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Food to Pack for Lunch at Work

by
author image Rachel Morgan
Rachel Morgan began her writing career in 2008 after previously working in her state's community college system. She focuses on health and fitness writing, in addition to blogging for small businesses. An alumna of the University of North Carolina, Morgan has a bachelor's degree in public health and has studied PR in the past.
Food to Pack for Lunch at Work
Eat fruit, nuts or low-fat yogurt as workday snacks. Photo Credit John Foxx/Stockbyte/Getty Images

It's easy to grab something from the vending machine or go through a drive-through during your lunch break. Deadlines, phone calls and meetings can beckon when you're at work, making lunch seem fairly low on the priority list. Yet eating a filling, nutritious lunch can help you sustain the energy you need to get through those busy workdays. Instead of paying for high-calorie, unhealthy foods, pack your own lunch at home. It's better for your body -- and likely your wallet.

Sandwiches

Sandwiches are a classic lunch choice, but don't limit yourself to just peanut butter and jelly. Get creative using different varieties of bread, veggies and lean meats like turkey. Go for whole-grain breads as these contain fiber and are more filling than white. Try whole-wheat pitas or tortillas as an alternative to sliced bread. Leftovers from last night's dinner can also make a good sandwich. Grilled chicken breasts and roasted veggies, for example, pair up nicely.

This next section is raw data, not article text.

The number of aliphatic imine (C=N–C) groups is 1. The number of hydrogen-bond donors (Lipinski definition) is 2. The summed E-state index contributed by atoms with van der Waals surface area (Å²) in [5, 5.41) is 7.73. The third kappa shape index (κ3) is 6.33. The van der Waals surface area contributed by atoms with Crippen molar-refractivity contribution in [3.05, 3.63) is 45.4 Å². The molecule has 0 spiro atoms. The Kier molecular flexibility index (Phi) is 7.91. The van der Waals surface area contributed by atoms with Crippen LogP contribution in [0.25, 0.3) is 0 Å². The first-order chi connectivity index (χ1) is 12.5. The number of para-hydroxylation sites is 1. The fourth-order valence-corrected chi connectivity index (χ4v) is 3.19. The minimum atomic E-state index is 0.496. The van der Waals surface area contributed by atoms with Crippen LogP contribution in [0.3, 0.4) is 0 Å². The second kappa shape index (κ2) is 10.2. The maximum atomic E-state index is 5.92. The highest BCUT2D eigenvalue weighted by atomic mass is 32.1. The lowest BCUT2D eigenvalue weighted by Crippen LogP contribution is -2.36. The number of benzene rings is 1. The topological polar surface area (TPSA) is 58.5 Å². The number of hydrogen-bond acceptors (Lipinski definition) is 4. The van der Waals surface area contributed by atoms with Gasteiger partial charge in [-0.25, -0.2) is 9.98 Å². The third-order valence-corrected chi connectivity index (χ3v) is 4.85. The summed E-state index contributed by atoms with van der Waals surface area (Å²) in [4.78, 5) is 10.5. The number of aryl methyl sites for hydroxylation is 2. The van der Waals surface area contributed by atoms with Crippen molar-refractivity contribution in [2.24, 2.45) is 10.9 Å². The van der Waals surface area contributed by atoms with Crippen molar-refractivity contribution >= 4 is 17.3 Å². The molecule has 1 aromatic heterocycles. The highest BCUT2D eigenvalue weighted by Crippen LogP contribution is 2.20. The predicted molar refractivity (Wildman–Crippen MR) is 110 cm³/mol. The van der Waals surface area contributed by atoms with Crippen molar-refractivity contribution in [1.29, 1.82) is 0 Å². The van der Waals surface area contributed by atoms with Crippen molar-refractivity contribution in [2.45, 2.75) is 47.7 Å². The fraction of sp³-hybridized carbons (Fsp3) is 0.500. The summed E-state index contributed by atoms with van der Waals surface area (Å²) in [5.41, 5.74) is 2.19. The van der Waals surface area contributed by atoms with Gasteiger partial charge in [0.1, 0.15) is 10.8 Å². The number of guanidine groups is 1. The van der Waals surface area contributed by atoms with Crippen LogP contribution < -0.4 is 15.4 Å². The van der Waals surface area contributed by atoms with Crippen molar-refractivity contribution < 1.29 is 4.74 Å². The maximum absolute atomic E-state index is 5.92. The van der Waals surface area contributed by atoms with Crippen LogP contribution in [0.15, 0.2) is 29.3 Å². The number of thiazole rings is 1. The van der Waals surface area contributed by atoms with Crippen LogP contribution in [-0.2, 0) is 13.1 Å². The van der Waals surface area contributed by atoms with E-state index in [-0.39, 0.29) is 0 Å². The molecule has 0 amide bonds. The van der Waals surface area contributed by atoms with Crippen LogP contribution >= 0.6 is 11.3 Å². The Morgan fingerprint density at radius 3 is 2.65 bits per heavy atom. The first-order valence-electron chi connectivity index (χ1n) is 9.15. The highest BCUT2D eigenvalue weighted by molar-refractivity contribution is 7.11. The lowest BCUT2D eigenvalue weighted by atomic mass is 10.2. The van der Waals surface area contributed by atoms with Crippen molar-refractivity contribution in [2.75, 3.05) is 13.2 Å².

Salads

Salads are a common choice for lunch -- and for good reason. Assembling ingredients is fast and they're also easy to pack up in the morning before work. Healthy salads are also loaded with vegetables that provide your body with a variety of vitamins and other nutrients. Dark, leafy greens, including spinach, watercress and romaine lettuce, are particularly good choices because they contain vitamin C, potassium, fiber and vitamin A. Toppings can add flavor and interest, but make wise choices, as many options are high-calorie, fattening or loaded with salt. Choose low-fat cheeses, skinless chicken or turkey slices, and light dressings. Toss your veggies together and store in an airtight container. Store your toppings in separate small containers because leaving the dressing on the salad can make your veggies soggy.

Soups and Chili

Preparing a homemade soup or chili is an ideal way to get servings of vegetables and protein all in a one-pot meal. Turkey or vegetarian chilies, for instance, typically contain tomatoes, peppers, onions and fiber-rich beans. Soups can also be a source of whole grains if you add in whole-wheat pasta or brown rice. Prepare your soup or chili at the beginning of the week so you can enjoy a home-cooked lunch for up to four days. Store your meal in an airtight container to warm up on the office microwave.

Keeping Food Safe

Keeping foods at the right temperature is key to avoid bacterial growth. You should not leave lunches with perishable foods, such as meat and dairy products, unrefrigerated for more than two hours, according to the American Dietetic Association. Immediately store your lunch in the office refrigerator or keep in an insulated bag. Try using an ice pack or frozen water bottle in the bag to keep food cold. If your office doesn't have a microwave, using a thermos is an option. Before work, preheat the thermos by filling it with hot water while heating up your meal. Pour out the water and fill the container with the hot food. Unopened packages of fruit, unpeeled fruit, breads, nuts and peanut butter do not need refrigeration.

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